Finding Betty Crocker; the Secret Life of America's First Lady of Food

Finding Betty Crocker: The Secret Life of America’s First Lady of Food A biography by Susan Marks

”In 1945, Fortune magazine named Betty Crocker the second most popular American woman, right behind Eleanor Roosevelt, and dubbed Betty America’s First Lady of Food. Not bad for a gal who never actually existed. “Born” in 1921 in Minneapolis, Minnesota, to proud corporate parents, Betty Crocker has grown, over eight decades, into one of the most successful branding campaigns the world has ever known. Now, at long last, this American icon has her own biography. Susan Marks draws on six years of research plus an unprecedented look into the General Mills archives to reveal how a fictitious spokesperson was enthusiastically welcomed into kitchens and shopping carts across the nation.”

What you just read is the description, from the back cover, of the book “Finding Betty Crocker: The Secret Life of America’s First Lady of Food". Once I finished wiping away my tears after reading that Betty Crocker “never actually existed” (does this mean there is no Santa Great Pumpkin? ugh!) I decided that, even though my dreams had been dashed, I wanted to know more.

Naturally, as it’s written as a biography, the story goes through the history of Betty Crocker and the different women who represented her throughout the years. This was, of course, interesting and informative. What I didn’t realize, though, is how important Betty was for many a bride, bachelor, experienced domestic goddess, chef or baker-to-be, trying out those first hopefully palate-pleasing recipes. There is so much to be discovered about Betty and her legacy in these pages, and, although I constantly found myself battling Bisquick cravings, I put the honey down, backed away from the cabinet and foraged through the pages, instead.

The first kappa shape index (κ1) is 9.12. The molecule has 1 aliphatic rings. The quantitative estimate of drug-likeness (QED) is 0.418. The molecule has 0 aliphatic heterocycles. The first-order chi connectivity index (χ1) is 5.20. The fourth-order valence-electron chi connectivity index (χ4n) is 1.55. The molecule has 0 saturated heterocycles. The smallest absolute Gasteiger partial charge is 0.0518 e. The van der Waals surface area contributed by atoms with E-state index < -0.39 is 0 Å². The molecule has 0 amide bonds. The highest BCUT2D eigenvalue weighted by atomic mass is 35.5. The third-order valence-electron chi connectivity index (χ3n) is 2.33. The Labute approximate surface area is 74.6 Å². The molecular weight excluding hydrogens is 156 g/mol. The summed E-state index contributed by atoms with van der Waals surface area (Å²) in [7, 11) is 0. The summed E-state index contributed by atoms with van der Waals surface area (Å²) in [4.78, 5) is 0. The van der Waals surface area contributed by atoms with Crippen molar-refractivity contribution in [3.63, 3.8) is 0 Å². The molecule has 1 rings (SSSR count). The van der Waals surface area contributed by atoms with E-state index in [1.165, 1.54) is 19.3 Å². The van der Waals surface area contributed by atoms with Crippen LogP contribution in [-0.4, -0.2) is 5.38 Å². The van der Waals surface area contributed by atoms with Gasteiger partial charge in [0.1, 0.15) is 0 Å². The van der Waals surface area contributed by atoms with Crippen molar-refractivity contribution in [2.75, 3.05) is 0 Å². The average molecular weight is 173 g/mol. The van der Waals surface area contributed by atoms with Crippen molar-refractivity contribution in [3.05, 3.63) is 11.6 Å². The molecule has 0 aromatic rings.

Although the writer’s style is not very fanciful (the author sticks to “just the facts, ma’am” for most of the book), she does a lovely job of presenting all that is Betty Crocker in an interesting, easy to digest (see what I did there?) way. You can tell she’s a fan!

A highlight for me was reading bits and pieces of some of the thousands of grateful letters written to Ms. Crocker. In the early years, Betty’s radio show was an instant hit, offering advice on housekeeping and meal planning, and of course, delicious recipes. Although anyone could listen, thousands of men and women “enrolled” in her broadcast cooking schools. It is heartwarming to realize the impact she had on fans of her radio show during the Great Depression, when money was scarce and times were hard, but families still had to be fed as nutritiously as possible:

“Like millions of other husbands, mine had to take a severe cut in salary and oh, Miss Crocker, sometimes I become so discouraged...”

“I used to be enrolled in your cooking schools of the air when I lived in Springfield. Then hard times hit this family and we moved to the farm … I had to sell my radio and G.E. refrigerator. I sure do miss them. What I want to ask you is, would it be too much trouble for you to send me some of your recipes that you have given out within the past year?”

Reflecting on Betty’s impact during those difficult days, the author writes: “Like the President, whose influential “Fireside Chats” moved one critic to dub him “the best broadcaster known in America today,” Betty Crocker answered her queries not only by post, but on the radio. Her blend of you-can-do-it optimism and practical advice was precisely what her public wanted. By mid-decade, two of Betty’s weekly broadcasts focused exclusively on recipes and menus designed for families on relief.